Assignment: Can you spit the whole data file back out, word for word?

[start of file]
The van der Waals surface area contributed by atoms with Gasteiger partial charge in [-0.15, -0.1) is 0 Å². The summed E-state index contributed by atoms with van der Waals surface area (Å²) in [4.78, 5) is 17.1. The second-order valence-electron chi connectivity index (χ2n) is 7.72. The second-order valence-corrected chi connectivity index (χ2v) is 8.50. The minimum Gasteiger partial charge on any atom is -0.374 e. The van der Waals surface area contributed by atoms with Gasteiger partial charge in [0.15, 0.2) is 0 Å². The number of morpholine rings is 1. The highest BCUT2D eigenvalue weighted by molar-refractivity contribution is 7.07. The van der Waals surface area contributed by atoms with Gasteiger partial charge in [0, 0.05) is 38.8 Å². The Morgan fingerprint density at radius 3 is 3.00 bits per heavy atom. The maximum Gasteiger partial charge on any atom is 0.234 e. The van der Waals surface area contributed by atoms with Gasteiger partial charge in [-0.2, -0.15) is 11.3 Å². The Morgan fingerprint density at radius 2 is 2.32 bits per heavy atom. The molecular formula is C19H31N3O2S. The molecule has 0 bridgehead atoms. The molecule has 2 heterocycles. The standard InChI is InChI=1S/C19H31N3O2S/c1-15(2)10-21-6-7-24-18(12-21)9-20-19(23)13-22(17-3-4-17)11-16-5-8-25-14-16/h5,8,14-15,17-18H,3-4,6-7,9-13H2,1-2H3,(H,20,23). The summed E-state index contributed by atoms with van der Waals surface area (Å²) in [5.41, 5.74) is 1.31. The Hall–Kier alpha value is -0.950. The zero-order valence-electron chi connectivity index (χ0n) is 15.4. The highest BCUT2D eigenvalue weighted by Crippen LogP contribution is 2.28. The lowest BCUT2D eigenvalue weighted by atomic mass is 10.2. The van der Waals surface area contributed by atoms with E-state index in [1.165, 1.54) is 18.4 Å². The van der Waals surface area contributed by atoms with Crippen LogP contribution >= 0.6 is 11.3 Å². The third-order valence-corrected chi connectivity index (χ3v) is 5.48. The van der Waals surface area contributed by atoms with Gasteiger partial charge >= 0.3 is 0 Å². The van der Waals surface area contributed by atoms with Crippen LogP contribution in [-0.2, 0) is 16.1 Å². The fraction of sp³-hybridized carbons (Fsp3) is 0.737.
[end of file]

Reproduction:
The van der Waals surface area contributed by atoms with Gasteiger partial charge in [-0.15, -0.1) is 0 Å². The summed E-state index contributed by atoms with van der Waals surface area (Å²) in [4.78, 5) is 17.1. The second-order valence-electron chi connectivity index (χ2n) is 7.72. The second-order valence-corrected chi connectivity index (χ2v) is 8.50. The minimum Gasteiger partial charge on any atom is -0.374 e. The van der Waals surface area contributed by atoms with Gasteiger partial charge in [0.15, 0.2) is 0 Å². The number of morpholine rings is 1. The highest BCUT2D eigenvalue weighted by molar-refractivity contribution is 7.07. The van der Waals surface area contributed by atoms with Gasteiger partial charge in [0, 0.05) is 38.8 Å². The Morgan fingerprint density at radius 3 is 3.00 bits per heavy atom. The maximum Gasteiger partial charge on any atom is 0.234 e. The van der Waals surface area contributed by atoms with Gasteiger partial charge in [-0.2, -0.15) is 11.3 Å². The Morgan fingerprint density at radius 2 is 2.32 bits per heavy atom. The molecular formula is C19H31N3O2S. The molecule has 0 bridgehead atoms. The molecule has 2 heterocycles. The standard InChI is InChI=1S/C19H31N3O2S/c1-15(2)10-21-6-7-24-18(12-21)9-20-19(23)13-22(17-3-4-17)11-16-5-8-25-14-16/h5,8,14-15,17-18H,3-4,6-7,9-13H2,1-2H3,(H,20,23). The summed E-state index contributed by atoms with van der Waals surface area (Å²) in [5.41, 5.74) is 1.31. The Hall–Kier alpha value is -0.950. The zero-order valence-electron chi connectivity index (χ0n) is 15.4. The highest BCUT2D eigenvalue weighted by Crippen LogP contribution is 2.28. The lowest BCUT2D eigenvalue weighted by atomic mass is 10.2. The van der Waals surface area contributed by atoms with E-state index in [1.165, 1.54) is 18.4 Å². The van der Waals surface area contributed by atoms with Crippen LogP contribution >= 0.6 is 11.3 Å². The third-order valence-corrected chi connectivity index (χ3v) is 5.48. The van der Waals surface area contributed by atoms with Gasteiger partial charge >= 0.3 is 0 Å². The van der Waals surface area contributed by atoms with Crippen LogP contribution in [-0.2, 0) is 16.1 Å². The fraction of sp³-hybridized carbons (Fsp3) is 0.737.